Shelf Life: November 2011

Still playing catch-up.

116. Jacob’s Room, by Virginia Woolf

Wonderfully impressionistic, it tells the story of Jacob Flanders, from boyhood to his death in the war.

117. The Boy Who Followed Ripley, by Patricia Highsmith

The fourth in the five book series. Not as strong as the previous three, but fun nonetheless.

118. I Can Say Interpellation!, by Stephen Cain

In this work of détournement, Stephen Cain riffs off ten popular children’s rhymes to produce radical and politically charged poems. The repurposed stories deal, often brutally, with racial politics, climate change, drug use, rampant capitalism and consumer culture, among other horrors of the modern world.

For a full review see Broken Pencil, issue 54.

119. Afflictions & Departures, by Madeline Sonik

Part memoir, part history, this collection of seventeen narrative essays charts the course of Sonik’s life from her conception on the Queen Mary to budding adulthood in North Devon, England.

For a full review see Broken Pencil, issue 54.

120. Crime and Punishment, by Fyodor Dostoyevsky

Raskolnikov is a poor student turned murderer, the story chronicles his descent into madness. A lot of fun.

121. The Prague Cemetery, by Umberto Eco

Eco set out to create the most despicable character he could conceive, and in the racist, sexist Simone Simonini and his alter ego, Abbe Dalla Piccola, he succeeds most horrifically.

122. Friend of My Youth, by Alice Munro

A collection of ten short stories from Munro, each  exquisite, particularly the haunting “Meneseteung”, in its portrayal of a female poet’s life.

123. The Night Circus, by Erin Morgenstern

Erin Morganstern’s enchanting debut novel circles around a contest staged between two aging (or ageless?) magicians. Their respective champions, Celia and Marco, have been trained since childhood to compete in a game to which neither knows the rules, nor the ultimate objective.

For more, see my recommendation on the Advent Book Blog.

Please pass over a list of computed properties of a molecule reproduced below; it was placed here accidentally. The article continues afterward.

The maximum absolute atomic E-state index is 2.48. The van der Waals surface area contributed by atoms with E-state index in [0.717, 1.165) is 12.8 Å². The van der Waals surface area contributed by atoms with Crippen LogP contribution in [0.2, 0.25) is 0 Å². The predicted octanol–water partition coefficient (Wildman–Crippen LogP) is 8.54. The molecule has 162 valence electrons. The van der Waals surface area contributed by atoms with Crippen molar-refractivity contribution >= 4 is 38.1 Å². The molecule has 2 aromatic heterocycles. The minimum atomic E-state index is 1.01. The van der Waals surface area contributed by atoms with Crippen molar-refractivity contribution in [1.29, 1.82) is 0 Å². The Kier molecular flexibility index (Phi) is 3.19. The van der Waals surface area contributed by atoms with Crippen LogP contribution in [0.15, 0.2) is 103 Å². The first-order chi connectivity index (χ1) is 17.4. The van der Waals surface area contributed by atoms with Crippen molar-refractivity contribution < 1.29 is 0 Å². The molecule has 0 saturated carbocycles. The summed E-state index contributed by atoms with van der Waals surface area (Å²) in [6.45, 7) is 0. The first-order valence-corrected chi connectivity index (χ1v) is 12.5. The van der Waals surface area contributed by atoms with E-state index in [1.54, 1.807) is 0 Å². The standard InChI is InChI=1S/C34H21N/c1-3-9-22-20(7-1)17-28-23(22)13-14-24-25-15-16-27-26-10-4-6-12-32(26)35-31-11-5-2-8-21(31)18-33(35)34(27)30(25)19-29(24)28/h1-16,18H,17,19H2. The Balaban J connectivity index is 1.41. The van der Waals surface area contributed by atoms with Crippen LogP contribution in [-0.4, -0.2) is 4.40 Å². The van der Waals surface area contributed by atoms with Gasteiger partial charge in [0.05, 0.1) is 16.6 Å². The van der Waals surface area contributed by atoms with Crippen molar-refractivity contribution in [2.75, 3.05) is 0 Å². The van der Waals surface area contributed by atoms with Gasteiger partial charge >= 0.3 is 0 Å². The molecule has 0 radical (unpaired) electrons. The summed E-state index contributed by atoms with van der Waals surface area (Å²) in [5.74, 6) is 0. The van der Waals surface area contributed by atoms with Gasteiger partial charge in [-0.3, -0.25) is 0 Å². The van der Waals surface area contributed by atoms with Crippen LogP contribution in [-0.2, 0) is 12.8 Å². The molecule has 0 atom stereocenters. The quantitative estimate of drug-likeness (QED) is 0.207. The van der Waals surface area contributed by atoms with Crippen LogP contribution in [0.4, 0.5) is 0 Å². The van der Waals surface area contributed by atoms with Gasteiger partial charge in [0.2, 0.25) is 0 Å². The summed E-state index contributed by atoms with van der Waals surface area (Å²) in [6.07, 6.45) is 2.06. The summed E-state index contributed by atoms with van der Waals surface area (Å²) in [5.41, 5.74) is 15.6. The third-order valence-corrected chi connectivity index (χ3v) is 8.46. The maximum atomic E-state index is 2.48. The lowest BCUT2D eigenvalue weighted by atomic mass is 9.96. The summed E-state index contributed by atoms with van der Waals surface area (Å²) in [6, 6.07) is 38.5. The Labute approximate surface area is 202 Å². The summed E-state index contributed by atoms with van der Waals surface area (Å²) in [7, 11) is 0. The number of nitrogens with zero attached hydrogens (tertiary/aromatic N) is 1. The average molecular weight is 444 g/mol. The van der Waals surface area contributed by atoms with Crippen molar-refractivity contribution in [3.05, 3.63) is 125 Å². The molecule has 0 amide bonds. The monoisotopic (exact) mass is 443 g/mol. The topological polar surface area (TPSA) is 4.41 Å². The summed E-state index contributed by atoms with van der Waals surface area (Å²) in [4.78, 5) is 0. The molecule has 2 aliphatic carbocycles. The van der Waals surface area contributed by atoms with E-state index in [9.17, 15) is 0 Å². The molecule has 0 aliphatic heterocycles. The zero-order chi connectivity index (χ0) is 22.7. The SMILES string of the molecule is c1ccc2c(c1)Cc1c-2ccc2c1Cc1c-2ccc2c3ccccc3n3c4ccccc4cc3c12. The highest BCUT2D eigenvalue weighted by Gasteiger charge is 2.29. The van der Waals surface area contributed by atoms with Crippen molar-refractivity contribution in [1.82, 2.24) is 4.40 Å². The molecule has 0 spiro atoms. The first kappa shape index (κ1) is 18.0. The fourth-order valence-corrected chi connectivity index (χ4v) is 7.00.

124. The Sisters Brothers, by Patrick deWitt

Nominated for just about every prize going, and winner of the Governor General’s Literary Award for Fiction and the Writers’ Trust Prize, I kind of hoped it it would be good, but wasn’t that thrilled at the premise. Cowboys? Really?

But it was excellent: engaging, funny, and a lot of fun to read.

125. Girlwood, by Jennifer Still

Girlwood is Still’s second poetry collection, following Saltations in 2005, and it’s a thrilling collection.

Full review forthcoming in another journal.

The Walking Dead, Volume 1: Days Gone By, by Robert Kirkman

The Walking Dead, Volume 2: Miles Behind Us, by Robert Kirkman

The Walking Dead, Volume 3: Safety Behind Bars, by Robert Kirkman

I started watching the show on Netflix, and thought I’d give the comics a go. The first one floored me in it’s rather different ending. It was kind of neat to see where the writers of AMC’s Walking Dead diverges from the comics, with characters and plot.

Che, by Spain Rodriguez

A biographical comic of the life of Ernesto Che Guevara. I admit, I don’t know much about Che’s life beyond his iconic image on hipster t-shrits and dorm room posters, so I can’t comment on the faithfulness to his actual biography. There seems to be some question about that, but I found it it an engaging read.


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